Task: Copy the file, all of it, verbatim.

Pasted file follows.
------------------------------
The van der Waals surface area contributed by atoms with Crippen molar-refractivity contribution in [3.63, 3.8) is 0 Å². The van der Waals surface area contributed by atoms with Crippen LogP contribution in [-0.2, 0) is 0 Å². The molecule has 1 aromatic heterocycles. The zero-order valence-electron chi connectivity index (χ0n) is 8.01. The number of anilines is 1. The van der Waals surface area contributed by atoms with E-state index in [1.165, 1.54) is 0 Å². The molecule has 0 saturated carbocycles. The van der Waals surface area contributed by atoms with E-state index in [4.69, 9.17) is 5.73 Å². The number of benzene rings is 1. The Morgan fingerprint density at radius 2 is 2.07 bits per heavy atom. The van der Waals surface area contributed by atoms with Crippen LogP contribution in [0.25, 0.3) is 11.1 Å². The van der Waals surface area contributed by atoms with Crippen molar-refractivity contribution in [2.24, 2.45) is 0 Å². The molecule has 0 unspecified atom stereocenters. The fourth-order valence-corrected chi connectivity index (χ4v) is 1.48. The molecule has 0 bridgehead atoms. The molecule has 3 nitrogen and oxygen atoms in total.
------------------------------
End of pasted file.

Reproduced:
The van der Waals surface area contributed by atoms with Crippen molar-refractivity contribution in [3.63, 3.8) is 0 Å². The van der Waals surface area contributed by atoms with Crippen LogP contribution in [-0.2, 0) is 0 Å². The molecule has 1 aromatic heterocycles. The zero-order valence-electron chi connectivity index (χ0n) is 8.01. The number of anilines is 1. The van der Waals surface area contributed by atoms with E-state index in [1.165, 1.54) is 0 Å². The molecule has 0 saturated carbocycles. The van der Waals surface area contributed by atoms with E-state index in [4.69, 9.17) is 5.73 Å². The number of benzene rings is 1. The Morgan fingerprint density at radius 2 is 2.07 bits per heavy atom. The van der Waals surface area contributed by atoms with Crippen LogP contribution in [0.25, 0.3) is 11.1 Å². The van der Waals surface area contributed by atoms with Crippen molar-refractivity contribution in [2.24, 2.45) is 0 Å². The molecule has 0 unspecified atom stereocenters. The fourth-order valence-corrected chi connectivity index (χ4v) is 1.48. The molecule has 0 bridgehead atoms. The molecule has 3 nitrogen and oxygen atoms in total.